Project Journal55

“Progress Isn’t Made by Early Risers. It’s Made by Lazy Men Trying to Find Easier Ways to Do Something. ― Robert A. Heinlein”

Are you “Lazy Intelligent”?

That sounds like something an unsuccessful, lazy slacker would say, isn’t it? Actually, it’s the opposite. One of America’s most influential and controversial science fiction authors Robert Heinlein uttered these words during his time. Despite his nod to laziness, Heinlein went on to pen hit titles such as Starship Troopers and Stranger in a Strange Land.

Project Managers Might Take Note!

Productive laziness is not about doing absolutely nothing at all. It’s not about just sitting around and drinking coffee or engaging in idle gossip while watching the non-delivered project milestones disappear into the horizon. In fact, this behavior would lead to a very short-lived project management career.

Laziness Is Not Synonymous with Stupidity

Instead, productive laziness should be viewed as a more focused approach to project management. Adopting this mindset means concentrating efforts where it really matters, rather than spreading yourself thing over unimportant, non-critical activities that in some cases don’t need to be addressed at all.

According to the Pareto Principle — Also Known as the “80/20 Rule” — 80 Percent of the Consequences Stem from 20 Percent of the Causes.

While the idea has a rule-of-thumb application, it’s also commonly misused. For example, just because one solution fits 80 percent of cases, that doesn’t mean it only requires 20 percent of the resources needed to solve all cases.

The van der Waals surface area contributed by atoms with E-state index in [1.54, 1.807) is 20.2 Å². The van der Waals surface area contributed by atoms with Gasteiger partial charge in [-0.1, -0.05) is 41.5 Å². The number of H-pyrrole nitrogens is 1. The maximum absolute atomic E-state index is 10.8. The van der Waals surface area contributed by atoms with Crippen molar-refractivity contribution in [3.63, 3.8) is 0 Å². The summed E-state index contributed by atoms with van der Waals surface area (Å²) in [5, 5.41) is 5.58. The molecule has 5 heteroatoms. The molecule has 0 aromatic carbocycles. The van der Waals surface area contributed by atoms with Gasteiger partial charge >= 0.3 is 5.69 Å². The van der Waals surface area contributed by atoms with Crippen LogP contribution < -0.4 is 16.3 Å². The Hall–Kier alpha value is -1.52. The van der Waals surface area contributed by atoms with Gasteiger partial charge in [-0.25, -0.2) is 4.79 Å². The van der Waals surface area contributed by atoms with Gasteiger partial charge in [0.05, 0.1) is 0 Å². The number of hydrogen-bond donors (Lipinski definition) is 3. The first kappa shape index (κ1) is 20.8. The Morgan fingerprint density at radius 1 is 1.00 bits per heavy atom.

The principle, suggested by management thinker Joseph M. Juran, was named after Italian economist Vilfredo Pareto, who observed that 80 percent of property in Italy was owned by 20 percent of the population. As a result, it was assumed that most of the result in any situation was determined by a small number of causes.

Every smart but lazy person should consider the 80/20 Rule each day. For project managers, the principle is a reminder to concentrate on the 20 percent of work that really matters.

Contrary to belief, 80 percent of success is not just showing up. In fact, only 20 percent of what you do during the day will produce 80 percent of your results. Therefore, it is important to identify and focus on that 20 percent during the working day.

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When genius and laziness meet, the results can be magical. Being just the right combination of smart and lazy can bring you to have a real edge over others. Interestingly enough, smart lazy people are generally better suited for leadership roles in organizations. These people make great strategic thinkers and leaders. They do things in a smart way in order to expend the least effort. They don’t rush into things, taking that little bit of extra time to think and find the shortest, best path.

They question, contradict, and show dissent against inefficient methods or unnecessary tasks.

“Whenever There Is a Hard Job to Be Done, I Assign It to a Lazy Man; He Is Sure to Find an Easy Way of Doing It. — Bill Gates”

Bill’s not the only guy, who believes that laziness doesn’t necessarily have to be a bad thing. German Generalfeldmarschall Helmuth Karl Bernhard Graf von Moltke was the chief of staff for the Prussian Army for 30 years. He is regarded as one of the greatest strategists of the latter 1800s among historical scholars and is the creator of the more modern method of directing armies in the field.

Moltke observed his troops and categorized them based on their intelligence, diligence and laziness. If soldiers proved to be both lazy and smart, they were promoted to leadership because they knew how to be successful with efficiency. If soldiers were smart and diligent, they were deployed into a staff function, focusing on the details. Soldiers who were not smart and lazy were left alone in hopes they would come up with a great idea someday. Finally, soldiers who were not smart but diligent were removed from ranks.